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A daily record of what I'm thinking about what I'm reading

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Friday, February 6, 2015

The Steinbeck of Italy?: Ignazio Silone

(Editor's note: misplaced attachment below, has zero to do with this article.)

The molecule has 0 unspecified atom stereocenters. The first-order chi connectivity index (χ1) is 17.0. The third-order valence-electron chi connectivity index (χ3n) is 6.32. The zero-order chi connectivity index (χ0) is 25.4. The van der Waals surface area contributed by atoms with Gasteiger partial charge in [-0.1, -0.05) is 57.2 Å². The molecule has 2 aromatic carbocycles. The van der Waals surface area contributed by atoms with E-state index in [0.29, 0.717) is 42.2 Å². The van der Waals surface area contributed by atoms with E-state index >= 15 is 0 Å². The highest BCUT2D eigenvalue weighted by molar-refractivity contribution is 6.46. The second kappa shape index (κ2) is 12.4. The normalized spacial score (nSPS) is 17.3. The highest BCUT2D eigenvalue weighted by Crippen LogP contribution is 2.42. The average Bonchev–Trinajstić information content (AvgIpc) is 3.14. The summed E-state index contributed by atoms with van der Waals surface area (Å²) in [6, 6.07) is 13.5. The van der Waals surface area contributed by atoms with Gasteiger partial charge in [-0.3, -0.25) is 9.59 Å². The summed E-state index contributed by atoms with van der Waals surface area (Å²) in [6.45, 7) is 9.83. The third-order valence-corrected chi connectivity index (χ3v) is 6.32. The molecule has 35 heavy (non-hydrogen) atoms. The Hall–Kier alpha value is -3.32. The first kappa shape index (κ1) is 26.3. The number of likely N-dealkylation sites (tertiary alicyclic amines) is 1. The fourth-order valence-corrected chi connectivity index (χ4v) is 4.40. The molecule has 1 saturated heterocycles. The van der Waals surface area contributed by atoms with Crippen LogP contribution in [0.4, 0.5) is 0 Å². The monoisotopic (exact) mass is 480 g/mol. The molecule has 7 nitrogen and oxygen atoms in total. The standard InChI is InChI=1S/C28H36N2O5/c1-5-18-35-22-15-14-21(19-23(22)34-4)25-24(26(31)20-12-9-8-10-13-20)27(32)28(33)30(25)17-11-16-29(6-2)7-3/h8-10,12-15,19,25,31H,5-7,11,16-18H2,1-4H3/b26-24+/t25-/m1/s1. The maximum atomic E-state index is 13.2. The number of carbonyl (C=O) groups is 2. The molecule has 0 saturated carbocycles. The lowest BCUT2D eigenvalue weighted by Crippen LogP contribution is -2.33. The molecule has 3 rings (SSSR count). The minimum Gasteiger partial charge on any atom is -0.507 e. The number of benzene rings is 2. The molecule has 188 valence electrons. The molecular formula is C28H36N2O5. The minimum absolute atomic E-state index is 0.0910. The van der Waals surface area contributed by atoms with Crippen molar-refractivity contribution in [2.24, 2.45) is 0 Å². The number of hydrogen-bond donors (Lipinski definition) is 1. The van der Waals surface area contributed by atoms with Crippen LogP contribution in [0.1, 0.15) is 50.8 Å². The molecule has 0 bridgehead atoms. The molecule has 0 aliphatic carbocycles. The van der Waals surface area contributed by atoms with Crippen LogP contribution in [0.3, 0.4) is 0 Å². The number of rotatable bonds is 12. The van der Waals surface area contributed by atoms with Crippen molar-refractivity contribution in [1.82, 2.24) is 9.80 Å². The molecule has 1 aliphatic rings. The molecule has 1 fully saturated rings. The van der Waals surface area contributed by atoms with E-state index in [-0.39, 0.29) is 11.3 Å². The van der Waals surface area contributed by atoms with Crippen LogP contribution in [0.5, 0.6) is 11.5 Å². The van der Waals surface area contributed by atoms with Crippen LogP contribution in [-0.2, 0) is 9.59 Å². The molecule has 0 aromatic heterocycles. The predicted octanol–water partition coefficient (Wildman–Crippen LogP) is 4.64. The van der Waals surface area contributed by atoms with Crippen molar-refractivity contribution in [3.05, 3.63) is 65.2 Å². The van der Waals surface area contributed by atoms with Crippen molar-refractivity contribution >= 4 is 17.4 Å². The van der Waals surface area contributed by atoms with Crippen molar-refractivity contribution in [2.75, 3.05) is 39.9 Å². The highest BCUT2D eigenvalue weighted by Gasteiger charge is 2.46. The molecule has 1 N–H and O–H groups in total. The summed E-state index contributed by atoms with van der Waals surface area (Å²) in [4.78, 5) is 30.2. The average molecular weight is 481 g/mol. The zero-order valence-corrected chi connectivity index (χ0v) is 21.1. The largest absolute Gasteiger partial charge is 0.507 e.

Does anyone read Ignazio Silone? Found a copy of Break and Wine in the Providence Public Library so old it looks like a rare book, published (in English) in 37, probably hasn't been taken off the shelf in 25 years - and it's a shame because, at least from the start, it appears to be a really good and straightforward novel about the issues of great importance in its day, and still in ours, though written about less. Story about social class and political resistance in Italy in the 1930s, the era of the rise of fascism and of incredible oppression of anyone of leftist views - yet how could any thinking person in that day not be a leftist? Silone's style is the 30s realism that American readers probably best know through books like The Grapes of Wrath - though too bad that Steinbeck veered every rightward through the rest of his career. Bread and Wine opens in a remote and impoverished village at what I think appears to be the spine of Italy just north of Rome; Silone makes much of the contrast between the city where life is fast-paced and "modern" and the remote countryside where life hasn't changed much since the middle ages. We see a priest, on his 75th birthday, ancient in that age and locale, waiting for some of his former students to arrive from the city to celebrate; two of them come, and bear news about their many classmates, all of whom have suffered bad fate. Life in this era and this area is almost hopeless, with the oppressive monarchy and the wealth controlled tightly by a corrupt and dying aristocracy (Lampedusa wrote about this from the aristocratic point of view in his incredible novel The Leopard, one of the great works of the century.) In next chapters we meet one of their classmates, returned to Italy from a time abroad and a wanted man for his political actions and affiliations. He disguises as a country priest in ill health and heads of to an extreme remote mountain village to hide, at least for a time - but you can imagine the complications that develop for someone posing as a priest (he's asked to administer last rites, for example). Silone wears his heart on his sleeve, so to speak, but even so it's great to see a novel with strong views and sympathies, a realistic approach to narrative, a sense of locale and place, and belief in the importance and integrity of characters - engaged, but not cynical, bitter, or ironic, the great vices to too much 20th-century literature.

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